Republicans Advance Kentucky Voter ID Bill With Changes
The sponsors of a Kentucky voter ID bill have made changes to the proposal, no longer strictly requiring a photo ID in order to cast a ballot in elections.
The bill originally required voters to show a photo ID or else cast a provisional ballot that would require the voter to follow up at their circuit clerk’s office.
Now voters who have some non-photo forms of ID would be able to cast a ballot as long as they say they have a “reasonable impediment” to getting a photo ID.
Republican Secretary of State Michael Adams, who supports the proposal, said that the photo ID bill is necessary because of Kentucky’s high-profile U.S. Senate race this year.
“I think if there are going to be hijinks in our elections, this is going to be the year,” Adams said.
“We’ve got competitive elections, we’ve got high priority elections, we are a national center I think for interest of anyone wanting to do harm to our elections. To me, it would be choking to not have it in place in 2020.”
The bill passed out of the Senate State and Local Government Committee on Wednesday and can now be voted on by the full Senate.
Adams said he didn’t have any proof that in-person voter fraud was a problem in Kentucky, but argued that the proposal would boost voter confidence in an era when citizens are worried about election security.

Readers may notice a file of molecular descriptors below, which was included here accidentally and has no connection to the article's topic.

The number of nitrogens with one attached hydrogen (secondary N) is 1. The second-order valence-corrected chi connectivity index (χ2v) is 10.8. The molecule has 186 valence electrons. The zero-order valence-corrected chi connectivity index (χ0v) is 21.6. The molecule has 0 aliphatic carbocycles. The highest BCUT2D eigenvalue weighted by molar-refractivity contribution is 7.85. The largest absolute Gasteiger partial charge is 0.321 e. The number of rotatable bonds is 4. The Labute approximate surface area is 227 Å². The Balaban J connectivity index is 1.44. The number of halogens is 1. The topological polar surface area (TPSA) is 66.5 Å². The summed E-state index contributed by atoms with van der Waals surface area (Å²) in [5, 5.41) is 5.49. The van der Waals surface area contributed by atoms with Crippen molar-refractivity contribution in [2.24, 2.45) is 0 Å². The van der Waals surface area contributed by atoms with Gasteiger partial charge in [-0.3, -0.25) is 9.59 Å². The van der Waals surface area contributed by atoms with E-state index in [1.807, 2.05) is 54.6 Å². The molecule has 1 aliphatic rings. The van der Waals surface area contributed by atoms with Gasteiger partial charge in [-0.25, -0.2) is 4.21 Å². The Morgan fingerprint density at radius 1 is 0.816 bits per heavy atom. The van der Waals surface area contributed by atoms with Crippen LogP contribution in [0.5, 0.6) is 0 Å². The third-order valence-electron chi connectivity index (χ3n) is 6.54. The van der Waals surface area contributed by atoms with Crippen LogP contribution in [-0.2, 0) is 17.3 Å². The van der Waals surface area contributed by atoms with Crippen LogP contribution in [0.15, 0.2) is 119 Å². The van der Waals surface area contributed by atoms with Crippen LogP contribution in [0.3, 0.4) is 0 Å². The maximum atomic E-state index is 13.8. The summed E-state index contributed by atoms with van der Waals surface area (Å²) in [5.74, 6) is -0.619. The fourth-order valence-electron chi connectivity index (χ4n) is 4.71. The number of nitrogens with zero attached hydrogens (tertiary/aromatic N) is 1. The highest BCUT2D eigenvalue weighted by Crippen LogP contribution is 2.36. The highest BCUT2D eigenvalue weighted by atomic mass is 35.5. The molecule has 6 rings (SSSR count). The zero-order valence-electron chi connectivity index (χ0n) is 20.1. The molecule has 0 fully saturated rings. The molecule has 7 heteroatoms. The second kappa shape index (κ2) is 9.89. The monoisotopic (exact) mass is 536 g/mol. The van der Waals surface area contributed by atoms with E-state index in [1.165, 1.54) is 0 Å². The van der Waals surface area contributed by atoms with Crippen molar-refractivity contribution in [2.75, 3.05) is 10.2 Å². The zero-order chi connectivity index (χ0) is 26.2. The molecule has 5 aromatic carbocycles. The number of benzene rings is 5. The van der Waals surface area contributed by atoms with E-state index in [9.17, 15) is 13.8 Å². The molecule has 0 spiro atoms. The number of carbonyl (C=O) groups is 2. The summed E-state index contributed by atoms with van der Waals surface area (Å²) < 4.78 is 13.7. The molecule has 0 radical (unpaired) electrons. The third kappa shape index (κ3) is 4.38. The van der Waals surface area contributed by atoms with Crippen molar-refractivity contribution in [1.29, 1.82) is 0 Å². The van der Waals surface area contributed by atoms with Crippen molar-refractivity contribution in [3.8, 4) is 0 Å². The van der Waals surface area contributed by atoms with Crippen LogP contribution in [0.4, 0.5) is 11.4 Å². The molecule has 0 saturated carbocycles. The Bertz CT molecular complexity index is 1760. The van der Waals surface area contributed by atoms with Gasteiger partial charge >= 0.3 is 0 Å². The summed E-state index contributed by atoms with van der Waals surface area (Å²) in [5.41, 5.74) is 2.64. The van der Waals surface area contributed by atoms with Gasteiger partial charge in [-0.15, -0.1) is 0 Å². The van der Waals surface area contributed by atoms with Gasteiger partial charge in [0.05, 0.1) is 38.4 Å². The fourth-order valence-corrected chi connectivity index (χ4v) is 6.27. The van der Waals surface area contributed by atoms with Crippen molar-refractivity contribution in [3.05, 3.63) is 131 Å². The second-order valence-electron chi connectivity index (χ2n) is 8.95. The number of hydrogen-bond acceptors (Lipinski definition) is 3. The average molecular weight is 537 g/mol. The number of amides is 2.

Under the new version of the bill, Kentuckians who have a credit card, debit card or social security card would be able to cast a ballot as long as they check a box saying they have a “reasonable impediment.”
The reasonable impediment list includes lack of transportation, inability to afford a copy of a birth certificate or other documents, work schedule, lost or stolen ID, disability or illness, family responsibilities and religious objection to being photographed.
The bill would also allow voters to use expired photo IDs to prove their identities.
The measure is opposed by the American Civil Liberties Union of Kentucky. ACLU legal director Corey Shapiro said that the proposal would create a complicated scheme that the state would have to rush to implement.
“Mandating photo ID will only exacerbate the difficulties Kentuckians already face when voting, particularly the disabled, minorities, the elderly and hourly workers,” Shapiro said.
If it passes, the bill would go into effect for this year’s general election in November, when Kentuckians will weigh in on contests for Mitch McConnell’s senate seat, the presidency, congress and most seats in the state legislature.
Adams said that he would conduct a public awareness campaign ahead of the roll out and suggested that the legislature should fund it.
Sen. Morgan McGarvey, a Democrat from Louisville, said that the state doesn’t have a problem with in-person voter fraud and that Adams’ proposal is unnecessary.
“If you want fewer people to do something, you make it harder. I think this bill is putting up road blocks in front of people to keep that will prevent them from voting,” McGarvey said.
Kentucky voters can currently prove their identities using several means, including a social security card, credit card or even if they are known by an election official.
The proposal would also allow eligible voters to get a free photo ID if they can prove they have a financial hardship.
Voters who don’t have any form of ID on Election Day would be able to cast a provisional ballot and then verify their identity in person at the circuit clerk later in the week.